port 0 networking

Chris Nelson cites W. Richard Stevens as writing in his UNIX Network Programming that

The process can let the system automatically assign a port. For both the Internet domain and the XNS domain, specifying a port number of 0 before calling bind() requests the system to do this.

A variety of networking texts (most of them derivative of RFCs?) cite "0-1023" as reserved port numbers, without more comment.

CL believes the following are true:

  • A correctly implemented stack responds to a request to use port 0 by selection of a not-currently-in-use port, generally as low as possible.
  • Tcl is "passive", that is, simply inherits the behavior of the C API over which it is implemented.
  • All recent Tcl versions for Unix and Win* behave this way for port 0 requests.

We hope someone will test out a few Tcl versions under MacOS during October 2001.

Our experience on 'Windows isn't encouraging of using this technique. I'd forgotten why but poked around and found this in the bowels of one of our libraries:

    if { [string match $tcl_platform(platform) unix] } {
        # Specifying 0 as the port number tells socket to find a free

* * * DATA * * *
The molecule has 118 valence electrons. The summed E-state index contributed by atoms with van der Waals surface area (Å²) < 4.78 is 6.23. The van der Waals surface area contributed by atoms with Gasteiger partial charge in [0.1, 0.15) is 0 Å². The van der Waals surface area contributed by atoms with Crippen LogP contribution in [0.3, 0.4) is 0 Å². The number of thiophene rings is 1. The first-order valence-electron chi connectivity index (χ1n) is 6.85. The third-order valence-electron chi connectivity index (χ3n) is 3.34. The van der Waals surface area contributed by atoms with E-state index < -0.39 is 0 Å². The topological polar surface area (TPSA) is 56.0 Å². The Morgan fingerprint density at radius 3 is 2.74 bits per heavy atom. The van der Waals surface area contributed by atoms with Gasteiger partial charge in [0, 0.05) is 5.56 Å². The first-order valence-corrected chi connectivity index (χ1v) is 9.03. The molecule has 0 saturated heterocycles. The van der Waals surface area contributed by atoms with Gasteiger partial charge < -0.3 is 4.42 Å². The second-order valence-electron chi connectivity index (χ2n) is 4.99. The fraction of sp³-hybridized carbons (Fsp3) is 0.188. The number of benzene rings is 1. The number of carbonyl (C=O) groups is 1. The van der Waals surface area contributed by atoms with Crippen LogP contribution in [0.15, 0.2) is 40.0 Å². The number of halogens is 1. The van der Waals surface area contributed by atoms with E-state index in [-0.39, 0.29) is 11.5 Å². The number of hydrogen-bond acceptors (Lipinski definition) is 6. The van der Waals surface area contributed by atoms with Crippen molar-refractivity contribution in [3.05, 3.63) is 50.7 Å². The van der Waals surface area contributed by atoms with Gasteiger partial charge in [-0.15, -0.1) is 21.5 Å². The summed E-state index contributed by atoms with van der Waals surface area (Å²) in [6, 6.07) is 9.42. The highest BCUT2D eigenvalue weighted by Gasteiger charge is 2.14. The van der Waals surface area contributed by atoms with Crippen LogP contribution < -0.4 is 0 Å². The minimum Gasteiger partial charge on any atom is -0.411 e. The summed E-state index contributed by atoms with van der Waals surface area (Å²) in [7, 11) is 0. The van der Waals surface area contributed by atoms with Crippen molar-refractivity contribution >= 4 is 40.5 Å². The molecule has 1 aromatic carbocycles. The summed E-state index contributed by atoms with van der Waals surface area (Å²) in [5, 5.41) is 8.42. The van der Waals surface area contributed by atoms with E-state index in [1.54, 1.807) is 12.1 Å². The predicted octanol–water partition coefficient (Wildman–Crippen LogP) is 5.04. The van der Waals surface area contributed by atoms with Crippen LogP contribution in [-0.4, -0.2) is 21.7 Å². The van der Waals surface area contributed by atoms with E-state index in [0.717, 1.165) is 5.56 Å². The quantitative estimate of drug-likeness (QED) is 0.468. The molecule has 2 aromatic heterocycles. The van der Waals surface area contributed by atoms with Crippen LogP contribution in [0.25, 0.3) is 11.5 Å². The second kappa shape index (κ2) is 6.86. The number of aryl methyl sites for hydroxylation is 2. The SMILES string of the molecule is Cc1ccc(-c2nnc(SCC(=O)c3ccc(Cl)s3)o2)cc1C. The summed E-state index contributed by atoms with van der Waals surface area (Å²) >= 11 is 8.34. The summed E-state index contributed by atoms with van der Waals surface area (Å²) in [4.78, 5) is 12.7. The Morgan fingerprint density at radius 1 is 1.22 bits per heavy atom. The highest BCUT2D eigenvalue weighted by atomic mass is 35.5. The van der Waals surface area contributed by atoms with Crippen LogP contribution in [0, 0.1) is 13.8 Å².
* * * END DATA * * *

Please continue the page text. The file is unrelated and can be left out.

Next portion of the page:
# one
        if { [catch {socket -server $newClientCmd 0} sock] } {
            return 0
        } else {
            # -sockname returns address, hostname, and port number
            set port [lindex [fconfigure $sock -sockname] 2]
    } else {
        # On Microsoft Windows, dial-up networking may be invoked by
        # [fconfigure -sockname] so we iterate looking for a free port
        # rather than use 0 to have [socket] find one for us.

        for { set port 2000 } {$port < 32767 } {incr port } {
            if {[catch {socket -server $newClientCmd $port} sock]} {
        return 0

This code is 2-3 years old and stable. Does anyone know if the situation has changed? Has fconfigure -sockname been reimplemented in a friendlier fashion? -- CLN

DKF: The problem has to do with the way some winsock implementations do name resolution, which fconfigure -sockname triggers, and not the creation of the socket itself. Note that this is not universally true; none of my systems try this sort of thing.

Daniel Steffen reports that the MacOS is as it should be:

    "seems to work ok:

    % set tcl_platform(platform)
    % info patchlevel
    % fconfigure [socket -server blah 0] -sockname
    xxx.xxx.xxx.xxx xxx.xxx.xxx.xxx 53433"

RLH works as it should on Windows XP as well:

    % set tcl_platform(platform)
    % info patchlevel
    % fconfigure [socket -server blah 0] -sockname 4728